Saudi-led coalition rejects UN blacklisting over Yemen

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UN blacklisting of Saudi-led coalition will complicate peace Yemen talks underway in Kuwait, says spokesman

In Sanaa, a Yemeni boy runs past buildings damaged by Saudi-led coalition air strikes (AFP)
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Monday 6 June 2016 7:49 UTC
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The Saudi-led coalition fighting the Houthis in Yemen rejects a UN report that placed it on an annual blacklist over the deaths of hundreds of children in air strikes.

"The report is imbalanced and does not rely on credible statistics, nor does it serve the Yemeni people," coalition spokesman Brigadier General Ahmed Assiri told the official Saudi Press Agency on Sunday.

"It misleads the public with incorrect numbers and mostly relies on information from sources associated with the Houthi militia and the deposed [former Yemeni president Ali Abdullah] Saleh," he said.

The report, released on Thursday by the office of UN Secretary-General Ban Ki-moon, said 785 children had been killed and 1,168 injured in Yemen last year, blaming the Saudi-led coalition for 60 percent of the toll.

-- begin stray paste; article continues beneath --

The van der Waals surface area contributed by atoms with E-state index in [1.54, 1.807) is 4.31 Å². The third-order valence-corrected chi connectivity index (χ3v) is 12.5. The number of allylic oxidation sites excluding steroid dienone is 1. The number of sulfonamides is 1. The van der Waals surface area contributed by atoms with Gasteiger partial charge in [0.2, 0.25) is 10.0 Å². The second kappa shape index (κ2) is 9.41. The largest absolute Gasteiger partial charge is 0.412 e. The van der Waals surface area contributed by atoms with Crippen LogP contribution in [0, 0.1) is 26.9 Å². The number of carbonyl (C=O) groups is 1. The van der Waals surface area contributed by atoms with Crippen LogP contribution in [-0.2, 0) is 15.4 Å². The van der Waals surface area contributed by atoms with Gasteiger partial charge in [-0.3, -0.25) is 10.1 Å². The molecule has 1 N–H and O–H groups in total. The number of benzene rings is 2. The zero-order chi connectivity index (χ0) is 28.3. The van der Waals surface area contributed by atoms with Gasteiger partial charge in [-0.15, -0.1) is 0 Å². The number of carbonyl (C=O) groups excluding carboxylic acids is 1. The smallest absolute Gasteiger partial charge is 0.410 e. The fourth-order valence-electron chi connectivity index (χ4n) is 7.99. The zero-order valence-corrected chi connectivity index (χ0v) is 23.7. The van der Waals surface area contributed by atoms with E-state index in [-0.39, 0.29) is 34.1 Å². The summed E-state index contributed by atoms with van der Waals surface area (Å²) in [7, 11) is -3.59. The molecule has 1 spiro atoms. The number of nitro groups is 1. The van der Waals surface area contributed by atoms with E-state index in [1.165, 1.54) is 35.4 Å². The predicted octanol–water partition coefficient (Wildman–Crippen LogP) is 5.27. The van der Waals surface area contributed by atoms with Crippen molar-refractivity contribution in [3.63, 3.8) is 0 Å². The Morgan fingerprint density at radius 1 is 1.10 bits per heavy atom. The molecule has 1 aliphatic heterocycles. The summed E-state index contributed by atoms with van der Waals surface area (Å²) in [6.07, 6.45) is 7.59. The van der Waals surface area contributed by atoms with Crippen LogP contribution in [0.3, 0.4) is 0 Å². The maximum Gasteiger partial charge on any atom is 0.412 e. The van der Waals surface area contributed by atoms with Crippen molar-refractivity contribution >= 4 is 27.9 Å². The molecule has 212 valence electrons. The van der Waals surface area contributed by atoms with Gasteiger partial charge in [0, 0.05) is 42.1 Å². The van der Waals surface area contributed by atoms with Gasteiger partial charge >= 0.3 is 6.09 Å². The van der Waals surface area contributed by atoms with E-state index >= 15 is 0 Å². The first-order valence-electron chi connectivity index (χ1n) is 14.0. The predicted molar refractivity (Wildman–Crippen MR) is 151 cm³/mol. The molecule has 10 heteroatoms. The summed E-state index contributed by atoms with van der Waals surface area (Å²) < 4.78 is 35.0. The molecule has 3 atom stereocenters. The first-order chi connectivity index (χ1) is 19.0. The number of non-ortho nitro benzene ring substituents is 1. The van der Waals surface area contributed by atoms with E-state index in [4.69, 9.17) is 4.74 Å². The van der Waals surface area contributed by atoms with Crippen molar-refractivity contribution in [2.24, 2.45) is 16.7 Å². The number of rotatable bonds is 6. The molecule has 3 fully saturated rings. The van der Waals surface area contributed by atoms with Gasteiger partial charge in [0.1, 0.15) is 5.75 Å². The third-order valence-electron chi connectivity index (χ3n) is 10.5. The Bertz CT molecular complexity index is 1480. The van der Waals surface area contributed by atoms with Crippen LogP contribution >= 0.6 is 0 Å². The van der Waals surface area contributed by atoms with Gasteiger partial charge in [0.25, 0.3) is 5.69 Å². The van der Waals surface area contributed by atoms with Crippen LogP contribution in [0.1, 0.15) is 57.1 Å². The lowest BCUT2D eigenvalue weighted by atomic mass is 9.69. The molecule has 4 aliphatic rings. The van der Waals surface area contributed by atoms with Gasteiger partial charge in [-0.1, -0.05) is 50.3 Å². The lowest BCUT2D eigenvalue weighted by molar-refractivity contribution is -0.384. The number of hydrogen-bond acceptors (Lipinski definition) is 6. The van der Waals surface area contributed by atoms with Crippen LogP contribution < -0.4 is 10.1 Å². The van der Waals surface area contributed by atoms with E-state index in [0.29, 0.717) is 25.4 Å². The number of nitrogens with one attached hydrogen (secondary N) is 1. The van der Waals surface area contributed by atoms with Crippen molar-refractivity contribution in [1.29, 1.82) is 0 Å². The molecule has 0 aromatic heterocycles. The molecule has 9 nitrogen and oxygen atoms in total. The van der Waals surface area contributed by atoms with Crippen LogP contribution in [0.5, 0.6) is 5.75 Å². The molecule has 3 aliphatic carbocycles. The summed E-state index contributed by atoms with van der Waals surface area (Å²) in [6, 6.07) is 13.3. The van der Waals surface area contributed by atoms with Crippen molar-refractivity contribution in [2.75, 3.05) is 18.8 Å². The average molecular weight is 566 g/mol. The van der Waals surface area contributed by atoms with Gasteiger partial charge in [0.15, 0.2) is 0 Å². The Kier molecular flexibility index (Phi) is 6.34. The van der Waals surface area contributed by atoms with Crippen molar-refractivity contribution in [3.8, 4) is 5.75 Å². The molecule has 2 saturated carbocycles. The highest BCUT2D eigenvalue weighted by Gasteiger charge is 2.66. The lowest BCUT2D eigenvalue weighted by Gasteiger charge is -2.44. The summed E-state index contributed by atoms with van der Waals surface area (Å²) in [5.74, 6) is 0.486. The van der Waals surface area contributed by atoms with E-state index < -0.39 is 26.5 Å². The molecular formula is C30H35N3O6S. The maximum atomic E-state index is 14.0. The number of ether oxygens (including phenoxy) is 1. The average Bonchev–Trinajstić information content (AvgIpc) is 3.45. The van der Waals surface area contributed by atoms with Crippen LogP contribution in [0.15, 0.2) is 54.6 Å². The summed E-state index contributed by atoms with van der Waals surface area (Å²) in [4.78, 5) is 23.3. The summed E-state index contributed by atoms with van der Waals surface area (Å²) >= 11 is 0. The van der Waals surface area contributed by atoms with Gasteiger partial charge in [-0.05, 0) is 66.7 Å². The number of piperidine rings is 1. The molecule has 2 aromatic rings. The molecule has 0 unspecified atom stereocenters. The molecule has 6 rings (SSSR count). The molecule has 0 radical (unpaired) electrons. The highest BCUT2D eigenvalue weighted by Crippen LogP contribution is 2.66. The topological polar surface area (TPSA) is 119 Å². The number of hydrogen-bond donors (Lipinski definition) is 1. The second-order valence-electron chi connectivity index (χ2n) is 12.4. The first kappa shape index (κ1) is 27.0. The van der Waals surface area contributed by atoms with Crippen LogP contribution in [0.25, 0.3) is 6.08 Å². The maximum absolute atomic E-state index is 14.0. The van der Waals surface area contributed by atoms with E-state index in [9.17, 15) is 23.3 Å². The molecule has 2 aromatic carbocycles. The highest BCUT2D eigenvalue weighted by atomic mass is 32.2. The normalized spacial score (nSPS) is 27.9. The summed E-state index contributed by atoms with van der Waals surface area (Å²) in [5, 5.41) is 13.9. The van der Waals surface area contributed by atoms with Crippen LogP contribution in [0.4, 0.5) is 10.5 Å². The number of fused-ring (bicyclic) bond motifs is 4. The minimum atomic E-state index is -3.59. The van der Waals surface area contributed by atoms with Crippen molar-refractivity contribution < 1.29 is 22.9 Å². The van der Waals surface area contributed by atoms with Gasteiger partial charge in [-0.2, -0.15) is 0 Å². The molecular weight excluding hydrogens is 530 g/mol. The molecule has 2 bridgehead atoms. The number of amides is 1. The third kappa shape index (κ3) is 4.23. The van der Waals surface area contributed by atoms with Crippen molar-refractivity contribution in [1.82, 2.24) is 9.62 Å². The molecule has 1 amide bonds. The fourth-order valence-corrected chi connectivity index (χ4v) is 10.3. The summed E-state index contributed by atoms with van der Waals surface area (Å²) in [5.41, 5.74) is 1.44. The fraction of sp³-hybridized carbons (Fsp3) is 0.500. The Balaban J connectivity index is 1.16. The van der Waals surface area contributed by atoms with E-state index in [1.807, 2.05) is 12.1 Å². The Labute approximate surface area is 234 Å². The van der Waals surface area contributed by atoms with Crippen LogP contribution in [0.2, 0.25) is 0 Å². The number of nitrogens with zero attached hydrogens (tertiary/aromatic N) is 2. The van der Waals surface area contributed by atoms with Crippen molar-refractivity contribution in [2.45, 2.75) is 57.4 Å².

It blacklisted both the coalition and rebel forces for a "very large number of violations" including "attacks on schools and hospitals".

The UN also said this week that despite a fragile ceasefire agreed in Yemen two months ago, civilians in the country face an "immeasurable" humanitarian crisis.

Saudi Arabia launched the intervention in Yemen last March in support of the internationally recognised government of Abd Mansour Hadi against the Houthis.

The group is accused of having links with Iran and army units loyal to Saleh, who was forced out of office in 2012 under a Gulf-sponsored deal.

The war has left an estimated 6,400 people dead, according to the UN.

Assiri said the coalition was in Yemen to "protect the Yemeni people, including children, from the actions of the Houthi militia".

He cited a $30mn million Saudi aid programme for Yemen launched in cooperation with the UN children's fund (UNICEF).

In separate comments to the Saudi daily newspaper Al-Sharq al-Awsat, he said Ban's report would not help peace talks underway in Kuwait, and would "complicate the mission" of the UN's envoy to Yemen, Ismail Ould Cheikh Ahmed.

Human rights groups have repeatedly raised concerns about Saudi air strikes on urban areas in Yemen and accused the coalition of deliberately targeting civilians with cluster bombs, which would constitute a war crime.

In late May, US magazine Foreign Policy reported that the White House had frozen shipments of cluster bombs to Saudi Arabia over concerns that its Gulf ally was using the weapons in areas where civilians were present.